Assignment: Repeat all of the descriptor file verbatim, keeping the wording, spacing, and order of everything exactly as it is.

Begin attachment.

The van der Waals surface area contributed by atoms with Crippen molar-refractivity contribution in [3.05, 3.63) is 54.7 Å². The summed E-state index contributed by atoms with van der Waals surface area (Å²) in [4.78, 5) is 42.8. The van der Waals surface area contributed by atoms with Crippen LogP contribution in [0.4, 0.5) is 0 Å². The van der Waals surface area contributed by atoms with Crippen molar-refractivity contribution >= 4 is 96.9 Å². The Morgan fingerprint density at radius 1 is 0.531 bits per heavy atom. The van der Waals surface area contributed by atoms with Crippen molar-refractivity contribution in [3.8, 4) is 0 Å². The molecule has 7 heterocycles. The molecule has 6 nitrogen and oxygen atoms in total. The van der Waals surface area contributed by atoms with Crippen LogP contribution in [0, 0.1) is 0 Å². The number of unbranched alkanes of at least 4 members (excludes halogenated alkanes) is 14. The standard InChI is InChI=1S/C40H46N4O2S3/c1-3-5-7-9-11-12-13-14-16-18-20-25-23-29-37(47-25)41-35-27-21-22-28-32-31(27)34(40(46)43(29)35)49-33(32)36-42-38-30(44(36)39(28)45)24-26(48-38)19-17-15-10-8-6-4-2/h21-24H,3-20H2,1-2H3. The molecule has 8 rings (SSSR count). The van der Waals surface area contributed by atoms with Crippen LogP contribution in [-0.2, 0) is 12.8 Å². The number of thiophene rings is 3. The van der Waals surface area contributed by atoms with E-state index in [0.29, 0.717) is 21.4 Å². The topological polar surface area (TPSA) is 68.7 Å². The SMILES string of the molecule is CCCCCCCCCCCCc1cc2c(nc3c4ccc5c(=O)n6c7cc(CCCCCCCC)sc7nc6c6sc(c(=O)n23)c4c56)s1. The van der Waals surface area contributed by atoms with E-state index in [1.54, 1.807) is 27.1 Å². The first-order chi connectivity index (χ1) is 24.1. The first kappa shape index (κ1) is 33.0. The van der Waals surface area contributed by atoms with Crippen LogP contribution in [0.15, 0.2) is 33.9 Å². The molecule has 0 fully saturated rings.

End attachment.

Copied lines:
The van der Waals surface area contributed by atoms with Crippen molar-refractivity contribution in [3.05, 3.63) is 54.7 Å². The summed E-state index contributed by atoms with van der Waals surface area (Å²) in [4.78, 5) is 42.8. The van der Waals surface area contributed by atoms with Crippen LogP contribution in [0.4, 0.5) is 0 Å². The van der Waals surface area contributed by atoms with Crippen molar-refractivity contribution >= 4 is 96.9 Å². The Morgan fingerprint density at radius 1 is 0.531 bits per heavy atom. The van der Waals surface area contributed by atoms with Crippen molar-refractivity contribution in [3.8, 4) is 0 Å². The molecule has 7 heterocycles. The molecule has 6 nitrogen and oxygen atoms in total. The van der Waals surface area contributed by atoms with Crippen LogP contribution in [0, 0.1) is 0 Å². The number of unbranched alkanes of at least 4 members (excludes halogenated alkanes) is 14. The standard InChI is InChI=1S/C40H46N4O2S3/c1-3-5-7-9-11-12-13-14-16-18-20-25-23-29-37(47-25)41-35-27-21-22-28-32-31(27)34(40(46)43(29)35)49-33(32)36-42-38-30(44(36)39(28)45)24-26(48-38)19-17-15-10-8-6-4-2/h21-24H,3-20H2,1-2H3. The molecule has 8 rings (SSSR count). The van der Waals surface area contributed by atoms with Crippen LogP contribution in [-0.2, 0) is 12.8 Å². The number of thiophene rings is 3. The van der Waals surface area contributed by atoms with E-state index in [0.29, 0.717) is 21.4 Å². The topological polar surface area (TPSA) is 68.7 Å². The SMILES string of the molecule is CCCCCCCCCCCCc1cc2c(nc3c4ccc5c(=O)n6c7cc(CCCCCCCC)sc7nc6c6sc(c(=O)n23)c4c56)s1. The van der Waals surface area contributed by atoms with E-state index in [1.54, 1.807) is 27.1 Å². The first-order chi connectivity index (χ1) is 24.1. The first kappa shape index (κ1) is 33.0. The van der Waals surface area contributed by atoms with Crippen LogP contribution in [0.15, 0.2) is 33.9 Å². The molecule has 0 fully saturated rings.